Stalking generally refers to harassing or threatening behavior that an individual engages in repeatedly, such as following a person, appearing at a person's home or place of business, making harassing phone calls, leaving written messages or objects, or vandalizing a person's property. (Stalking in America: Findings From the National Violence Against Women Survey, National Institute of Justice, 1998) While the federal government, all 50 states, the District of Columbia, and U.S. Territories have all enacted criminal laws to address stalking, the legal definition for stalking varies across jurisdictions. For example, state laws vary regarding the element of victim fear and emotional distress, as well as the requisite intent of the stalker. Additionally, states vary regarding what level of fear is required for an offense to be considered stalking. (Stalking Victimization in the United States, Bureau of Justice Statistics, 2009)
Stalking between intimate partners is widespread and often associated with lethal abuse. Despite the enactment of anti-stalking laws in every state, relatively few stalkers are cited or arrested by law enforcement, even fewer are prosecuted. (A Statewide Study of Stalking and Its Criminal Justice Response, National Institute of Justice-Sponsored, 2009)

Being the victim of a stalker is no laughing matter.  What may seem "cute" can turn to "creepy" and  violent/threatening very quickly. Unless you understand and recognize the signs, it could be too late to do something about it.

Take it seriously and notify local law enforcement and security.  The reason you want to let your company security know is that although you may feel embarrassed, stalking can flow into the workplace (as can domestic violence) and unless the building/company security knows about the issue, they can not do anything about it.

Stay Safe,
Oram Security

Tuesday, January 11, 2011

Do you know your building or companies Emergency and Fire Prevention Plans?

In accordance with the OSHA standard 1910.38, Employee Emergency and Fire Prevention Plans, all locations with more than 10 employees must have a written Emergency and Fire Prevention plan that includes at a minimum, the following elements:
·         Emergency escape procedures and emergency escape route assignments.
·         A procedure to account for all employees after emergency evacuation has been completed.
·         Rescue and medical duties for those employees who are to perform them.
·         The preferred means of reporting fires and other emergencies.
·         Procedures for specific types of emergencies.
·         The names or regular job titles of persons or departments who can be contacted for further information or explanation of duties under the plan.

Administrators/Managers must ensure that all new and existing employees have read and understand the contents of this plan.

Occupant Responsibilities 

As a building occupant, it is your responsibility to be familiar with this plan. Read it carefully. If you have any questions, consult the administrator in charge (AIC) of this facility/plan.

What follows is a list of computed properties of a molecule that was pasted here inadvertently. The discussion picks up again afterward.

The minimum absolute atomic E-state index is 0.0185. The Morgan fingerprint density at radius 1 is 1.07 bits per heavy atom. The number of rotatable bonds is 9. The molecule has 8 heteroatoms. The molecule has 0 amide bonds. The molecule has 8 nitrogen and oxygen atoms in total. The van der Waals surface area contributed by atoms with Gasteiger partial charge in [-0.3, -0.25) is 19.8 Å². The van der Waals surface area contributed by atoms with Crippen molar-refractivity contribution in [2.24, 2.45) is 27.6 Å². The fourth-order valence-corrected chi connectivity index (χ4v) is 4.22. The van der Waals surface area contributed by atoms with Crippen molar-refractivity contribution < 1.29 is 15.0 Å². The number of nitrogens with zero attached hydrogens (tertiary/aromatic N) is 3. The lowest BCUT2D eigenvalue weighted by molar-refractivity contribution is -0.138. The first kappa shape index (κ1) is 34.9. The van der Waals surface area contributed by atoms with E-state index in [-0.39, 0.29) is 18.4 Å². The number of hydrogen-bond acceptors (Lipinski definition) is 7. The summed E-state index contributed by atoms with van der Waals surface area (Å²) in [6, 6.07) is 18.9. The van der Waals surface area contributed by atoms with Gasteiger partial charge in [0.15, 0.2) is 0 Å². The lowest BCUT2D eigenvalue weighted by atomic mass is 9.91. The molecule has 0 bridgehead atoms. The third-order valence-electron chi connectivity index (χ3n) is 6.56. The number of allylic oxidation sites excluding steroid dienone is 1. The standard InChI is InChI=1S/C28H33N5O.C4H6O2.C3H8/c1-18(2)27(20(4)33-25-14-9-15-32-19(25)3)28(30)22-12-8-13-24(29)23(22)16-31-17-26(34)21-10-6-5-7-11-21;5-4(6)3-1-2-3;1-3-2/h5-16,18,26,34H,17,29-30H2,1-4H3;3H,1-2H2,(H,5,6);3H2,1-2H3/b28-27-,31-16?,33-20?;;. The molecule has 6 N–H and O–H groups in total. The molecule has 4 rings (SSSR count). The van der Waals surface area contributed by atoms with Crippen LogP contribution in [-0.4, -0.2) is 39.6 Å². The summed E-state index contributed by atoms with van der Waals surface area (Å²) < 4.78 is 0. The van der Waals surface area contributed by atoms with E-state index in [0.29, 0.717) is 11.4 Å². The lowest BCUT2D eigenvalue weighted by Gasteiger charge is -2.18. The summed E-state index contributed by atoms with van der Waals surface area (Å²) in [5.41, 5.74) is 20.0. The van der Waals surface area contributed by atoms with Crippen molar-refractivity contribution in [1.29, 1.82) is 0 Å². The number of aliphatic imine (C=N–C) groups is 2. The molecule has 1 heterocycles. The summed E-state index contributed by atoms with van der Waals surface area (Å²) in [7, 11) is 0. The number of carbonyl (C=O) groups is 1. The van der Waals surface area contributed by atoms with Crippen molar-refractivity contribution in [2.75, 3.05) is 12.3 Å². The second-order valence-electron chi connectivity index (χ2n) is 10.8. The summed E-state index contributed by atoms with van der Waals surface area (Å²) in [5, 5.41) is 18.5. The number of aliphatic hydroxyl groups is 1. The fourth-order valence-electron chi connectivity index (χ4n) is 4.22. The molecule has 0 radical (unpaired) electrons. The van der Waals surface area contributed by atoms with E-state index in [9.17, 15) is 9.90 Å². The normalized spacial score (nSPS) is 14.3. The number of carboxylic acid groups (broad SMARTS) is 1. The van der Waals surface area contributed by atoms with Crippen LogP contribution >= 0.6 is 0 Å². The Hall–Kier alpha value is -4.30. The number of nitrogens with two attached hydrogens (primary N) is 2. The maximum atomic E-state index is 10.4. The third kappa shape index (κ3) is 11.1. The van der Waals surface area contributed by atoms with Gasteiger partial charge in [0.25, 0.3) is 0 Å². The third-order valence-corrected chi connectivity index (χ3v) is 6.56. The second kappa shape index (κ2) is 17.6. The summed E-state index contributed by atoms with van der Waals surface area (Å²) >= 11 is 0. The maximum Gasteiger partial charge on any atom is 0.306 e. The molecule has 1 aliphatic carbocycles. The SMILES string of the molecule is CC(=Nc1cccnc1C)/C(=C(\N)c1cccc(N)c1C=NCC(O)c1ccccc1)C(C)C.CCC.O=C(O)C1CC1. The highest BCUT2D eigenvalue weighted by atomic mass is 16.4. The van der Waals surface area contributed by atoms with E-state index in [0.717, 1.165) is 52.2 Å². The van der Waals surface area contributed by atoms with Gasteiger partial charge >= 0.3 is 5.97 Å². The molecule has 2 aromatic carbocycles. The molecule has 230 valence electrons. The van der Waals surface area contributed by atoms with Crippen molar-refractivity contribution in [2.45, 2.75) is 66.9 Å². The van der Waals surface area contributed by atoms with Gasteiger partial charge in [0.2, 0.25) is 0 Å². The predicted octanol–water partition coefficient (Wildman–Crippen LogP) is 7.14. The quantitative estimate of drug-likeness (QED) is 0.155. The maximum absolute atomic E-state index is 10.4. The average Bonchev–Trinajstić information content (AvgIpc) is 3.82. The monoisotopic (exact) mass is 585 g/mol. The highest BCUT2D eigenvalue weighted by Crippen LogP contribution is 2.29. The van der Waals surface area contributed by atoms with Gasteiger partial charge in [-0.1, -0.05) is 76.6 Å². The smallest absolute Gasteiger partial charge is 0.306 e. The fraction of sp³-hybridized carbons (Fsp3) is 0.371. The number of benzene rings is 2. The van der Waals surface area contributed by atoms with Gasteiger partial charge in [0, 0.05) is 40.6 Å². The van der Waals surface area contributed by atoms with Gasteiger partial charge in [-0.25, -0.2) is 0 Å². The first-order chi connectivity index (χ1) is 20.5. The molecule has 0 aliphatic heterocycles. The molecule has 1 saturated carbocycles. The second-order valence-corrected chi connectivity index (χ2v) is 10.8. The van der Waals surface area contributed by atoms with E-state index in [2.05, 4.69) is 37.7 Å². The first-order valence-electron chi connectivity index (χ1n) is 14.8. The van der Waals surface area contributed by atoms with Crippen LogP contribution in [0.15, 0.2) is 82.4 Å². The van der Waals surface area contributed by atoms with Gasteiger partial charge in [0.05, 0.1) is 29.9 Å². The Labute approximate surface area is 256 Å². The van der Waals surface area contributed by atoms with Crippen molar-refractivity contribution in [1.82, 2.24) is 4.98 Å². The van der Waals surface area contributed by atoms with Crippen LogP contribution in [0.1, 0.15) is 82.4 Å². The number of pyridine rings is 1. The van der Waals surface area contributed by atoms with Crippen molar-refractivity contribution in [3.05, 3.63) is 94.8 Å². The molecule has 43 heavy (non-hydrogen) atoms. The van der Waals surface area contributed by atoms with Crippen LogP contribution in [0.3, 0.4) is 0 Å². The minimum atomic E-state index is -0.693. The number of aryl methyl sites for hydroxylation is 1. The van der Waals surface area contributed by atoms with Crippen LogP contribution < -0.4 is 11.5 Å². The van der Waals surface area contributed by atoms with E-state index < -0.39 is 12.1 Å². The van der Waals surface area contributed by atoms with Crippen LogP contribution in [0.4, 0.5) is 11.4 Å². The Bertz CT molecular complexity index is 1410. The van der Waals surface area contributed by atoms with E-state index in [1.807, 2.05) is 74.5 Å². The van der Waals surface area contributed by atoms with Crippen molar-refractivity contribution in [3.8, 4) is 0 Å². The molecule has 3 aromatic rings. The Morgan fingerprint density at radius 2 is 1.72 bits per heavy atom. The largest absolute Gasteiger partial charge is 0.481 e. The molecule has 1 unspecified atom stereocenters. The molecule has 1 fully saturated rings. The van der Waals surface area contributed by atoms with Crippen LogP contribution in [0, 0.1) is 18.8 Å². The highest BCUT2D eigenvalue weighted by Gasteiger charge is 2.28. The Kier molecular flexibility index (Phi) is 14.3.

Pay specific attention to:
·         Evacuation routes, exit points, and where to report for roll call after evacuating the building.
·         When and how to evacuate the building.
·         Locations of emergency supplies and materials that may be needed in an emergency, such as fire extinguishers, pull alarms and first aid kits.
·         Proper procedures for notifying emergency responders about an emergency in the building or work area.
·         Additional responsibilities (such as being a roll taker or floor monitor).
·         Fire hazards.
·         Means of protecting yourself in the event of an emergency.

If your company or building does not have a plan in place, Oram Security can help you develop it.

Sunday, January 9, 2011

Homegrown Terrorism

The terrorist threat facing the United States is less severe than before the 9-11 attacks, but more homegrown (.pdf) and, thus, harder to detect and disrupt, according to a report by the Bipartisan Policy Center.

An interesting white paper that gives a good review of the internal or "home grown" threat.  As we have seen, more and more attacks are being made by US Citizens as well as naturalized Citizens.

Stay Safe
Oram Security

Wednesday, January 5, 2011

The murder of a prominent Pakistani governor highlights the threat of militant infiltration within the government's security forces.

The murder of a prominent Pakistani governor highlights the threat of militant infiltration within the government's security forces. "On Tuesday Mr. [Salman]Taseer was shot in daylight multiple times at close range as he was getting into his car in Islamabad at the Kohsar Market, an area frequently visited by the city’s elite," reported The New York Times. "His attacker was identified as Malik Mumtaz Hussain Qadri, an elite-force security guard, who surrendered to the police immediately afterward and implied he had killed the governor because of his campaign to amend the blasphemy laws."